Temperatures are into the 80s and moisture is very short. The
first cutting of alfalfa should start coming off in about two
weeks. That will mean some additional milk supplies as the new
feed hits the dairies. Normal spring weather conditions
continued in the Pacific Northwest this week. Milk production
is building slowly across the region. There were no major
interruptions reported at manufacturing plants and processors
are able to handle current supplies with ease. Idaho and Utah
milk supplies are increasing as they build towards spring flush
production. Processing capacity in the region is sufficient for
current milk supplies. Snow packs in the mountains are reported
at near 80% of normal and are not expected to restrict farm
irrigation supplies. Northeast and Mid-Atlantic region milk
supplies have marginally increased compared to last week. Milk
production continues to increase along the seasonal trend.
Pastures are beginning to green up with 61% rated as fair to
good. Drought conditions continue to worsen in Florida with
many areas 4-8 inches below normal rainfall, since the beginning
of the year. Milk production is past the peak and has shown
some marginal declines as hot weather has lowered cow comfort
levels. Warm weather and green pastures have significantly
increased milk production in the Southeast with current
production at or near the peak of the spring flush. Cream
supplies are readily available with good volumes of standardized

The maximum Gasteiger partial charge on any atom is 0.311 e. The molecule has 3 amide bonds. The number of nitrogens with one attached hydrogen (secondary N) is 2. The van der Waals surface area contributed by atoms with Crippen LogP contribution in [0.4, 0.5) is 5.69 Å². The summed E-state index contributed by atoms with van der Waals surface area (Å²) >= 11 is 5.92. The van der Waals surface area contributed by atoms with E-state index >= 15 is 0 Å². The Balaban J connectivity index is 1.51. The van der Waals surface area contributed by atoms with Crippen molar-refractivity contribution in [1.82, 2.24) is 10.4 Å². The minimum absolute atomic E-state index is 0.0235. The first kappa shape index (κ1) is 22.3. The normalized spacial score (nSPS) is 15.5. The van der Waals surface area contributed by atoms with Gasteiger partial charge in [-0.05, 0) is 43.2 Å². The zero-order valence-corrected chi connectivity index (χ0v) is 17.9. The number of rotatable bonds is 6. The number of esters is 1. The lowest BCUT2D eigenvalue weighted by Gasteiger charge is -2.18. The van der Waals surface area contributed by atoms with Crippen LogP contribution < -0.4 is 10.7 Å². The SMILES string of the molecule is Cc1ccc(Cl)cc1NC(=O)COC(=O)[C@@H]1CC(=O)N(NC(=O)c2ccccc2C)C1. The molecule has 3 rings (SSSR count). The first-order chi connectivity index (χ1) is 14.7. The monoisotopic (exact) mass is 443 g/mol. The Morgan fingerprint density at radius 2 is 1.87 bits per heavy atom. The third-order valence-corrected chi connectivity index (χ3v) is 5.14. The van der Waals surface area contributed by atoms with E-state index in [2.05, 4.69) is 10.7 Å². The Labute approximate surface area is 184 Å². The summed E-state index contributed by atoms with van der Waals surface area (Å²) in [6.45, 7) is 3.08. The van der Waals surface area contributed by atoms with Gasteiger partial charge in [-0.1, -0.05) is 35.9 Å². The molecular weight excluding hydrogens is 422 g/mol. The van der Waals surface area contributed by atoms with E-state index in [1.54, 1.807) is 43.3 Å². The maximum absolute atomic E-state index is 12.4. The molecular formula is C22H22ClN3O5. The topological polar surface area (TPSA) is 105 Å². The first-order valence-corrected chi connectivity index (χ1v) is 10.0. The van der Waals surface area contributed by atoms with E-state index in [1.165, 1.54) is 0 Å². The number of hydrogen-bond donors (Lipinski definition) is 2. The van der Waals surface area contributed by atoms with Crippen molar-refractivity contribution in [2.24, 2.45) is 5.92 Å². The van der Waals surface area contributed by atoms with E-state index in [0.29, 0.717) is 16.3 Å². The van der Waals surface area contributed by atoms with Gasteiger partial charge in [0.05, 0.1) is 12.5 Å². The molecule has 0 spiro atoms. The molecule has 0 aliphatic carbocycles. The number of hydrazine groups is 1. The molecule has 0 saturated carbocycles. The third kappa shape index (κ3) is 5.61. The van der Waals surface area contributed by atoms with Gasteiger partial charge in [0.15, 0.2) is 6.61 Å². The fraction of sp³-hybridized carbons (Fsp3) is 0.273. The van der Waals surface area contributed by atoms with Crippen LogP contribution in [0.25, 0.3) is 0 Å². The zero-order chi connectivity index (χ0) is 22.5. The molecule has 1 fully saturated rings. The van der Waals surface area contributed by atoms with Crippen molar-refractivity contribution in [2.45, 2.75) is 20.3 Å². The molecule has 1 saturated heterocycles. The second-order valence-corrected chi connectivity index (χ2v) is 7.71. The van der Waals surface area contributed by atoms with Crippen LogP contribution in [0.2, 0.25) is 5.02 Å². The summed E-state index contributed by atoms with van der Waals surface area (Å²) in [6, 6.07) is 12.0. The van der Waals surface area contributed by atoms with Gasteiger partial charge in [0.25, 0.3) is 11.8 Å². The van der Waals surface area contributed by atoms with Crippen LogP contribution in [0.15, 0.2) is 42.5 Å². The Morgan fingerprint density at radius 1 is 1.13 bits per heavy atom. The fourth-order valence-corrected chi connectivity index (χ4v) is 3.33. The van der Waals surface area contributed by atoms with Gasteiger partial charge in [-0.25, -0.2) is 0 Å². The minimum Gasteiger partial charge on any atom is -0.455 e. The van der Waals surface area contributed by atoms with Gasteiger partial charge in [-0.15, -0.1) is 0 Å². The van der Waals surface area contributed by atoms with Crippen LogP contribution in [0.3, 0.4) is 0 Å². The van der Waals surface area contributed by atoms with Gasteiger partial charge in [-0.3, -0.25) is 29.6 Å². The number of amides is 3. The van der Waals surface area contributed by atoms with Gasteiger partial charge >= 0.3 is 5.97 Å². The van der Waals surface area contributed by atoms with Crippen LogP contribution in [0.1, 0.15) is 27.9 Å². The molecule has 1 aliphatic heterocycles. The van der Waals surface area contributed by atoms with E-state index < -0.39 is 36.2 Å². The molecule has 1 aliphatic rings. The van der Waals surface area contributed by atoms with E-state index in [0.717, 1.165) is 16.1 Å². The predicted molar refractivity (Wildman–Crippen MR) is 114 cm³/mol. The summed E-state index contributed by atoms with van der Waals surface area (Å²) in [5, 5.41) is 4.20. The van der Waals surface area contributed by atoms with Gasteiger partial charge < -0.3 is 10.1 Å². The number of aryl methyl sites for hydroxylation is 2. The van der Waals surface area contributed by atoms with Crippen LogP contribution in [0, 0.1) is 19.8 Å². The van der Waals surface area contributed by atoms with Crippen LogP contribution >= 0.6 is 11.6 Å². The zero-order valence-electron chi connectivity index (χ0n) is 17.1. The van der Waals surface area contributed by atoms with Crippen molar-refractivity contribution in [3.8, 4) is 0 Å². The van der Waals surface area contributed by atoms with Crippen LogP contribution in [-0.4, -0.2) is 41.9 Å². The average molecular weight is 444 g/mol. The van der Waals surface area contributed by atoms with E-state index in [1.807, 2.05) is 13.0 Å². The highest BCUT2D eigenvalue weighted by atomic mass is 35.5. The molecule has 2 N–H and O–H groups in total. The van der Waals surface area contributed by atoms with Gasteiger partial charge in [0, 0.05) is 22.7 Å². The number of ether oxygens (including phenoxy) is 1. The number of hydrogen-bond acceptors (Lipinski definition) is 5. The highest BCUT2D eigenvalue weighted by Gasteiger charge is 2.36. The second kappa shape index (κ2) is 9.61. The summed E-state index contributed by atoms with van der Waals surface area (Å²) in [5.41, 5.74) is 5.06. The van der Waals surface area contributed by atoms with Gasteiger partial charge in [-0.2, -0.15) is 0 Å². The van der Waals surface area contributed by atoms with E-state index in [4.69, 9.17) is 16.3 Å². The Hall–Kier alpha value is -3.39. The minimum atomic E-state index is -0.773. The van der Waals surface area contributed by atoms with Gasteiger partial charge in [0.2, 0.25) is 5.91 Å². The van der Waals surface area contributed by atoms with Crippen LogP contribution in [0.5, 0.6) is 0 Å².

cream coming from Class I plants with additional volumes coming
from yogurt production.
DRY PRODUCTS: Prices for Central region nonfat dry milk
are higher on a firm market. A few producers indicate that
April NDM spot supplies are exhausted. End users indicate
resellers are actively offering NDM loads at prices near the top
of the range. Northeast nonfat dry milk prices moved higher as
spot sales, though fairly light, moved both ends of the price
ranges significantly higher. Market conditions have changed
dramatically over the past few weeks and have brought about the
unusual situation of rising prices in the face of expanding
production schedules with the onset of the spring flush.
Western low/medium heat powder prices moved sharply higher this
week. The turnaround from just a few weeks ago is amazing to
most in the market. They are not doubting that it is happening,
just surprised at the speed of the change in direction. Spot
sales are again leading the market, though higher rather than
lower as was the case three weeks ago. The market is becoming
very untested because of very limited spot activity available
from manufacturers. Central dry buttermilk prices are stepped
higher as the market benefits from tighter supplies and steady
to increasing interest. Churning is active in the region at
several locations. Northeast dry buttermilk prices moved higher
again this week as prices for both spot sales and sales based on
various price indices advanced. Ample cream supplies and good
export demand for butter continue to keep churns very active
and, as a result, dry buttermilk production remains steady.
Prices continue to move sharply higher for Western buttermilk
powder. The market is firm. Offerings from manufacturers are
declining as they make marketing decisions related to holding
any stocks on hand for future sale. Central dry whey prices are
mixed, with basis prices inching lower and F.O.B. spot prices
moving higher. According to several Central market
participants, the time for buyers to enter the market at the
bottom is in the rearview mirror. The market floor is in place.
A few Central dry whey manufacturers confirmed sales into China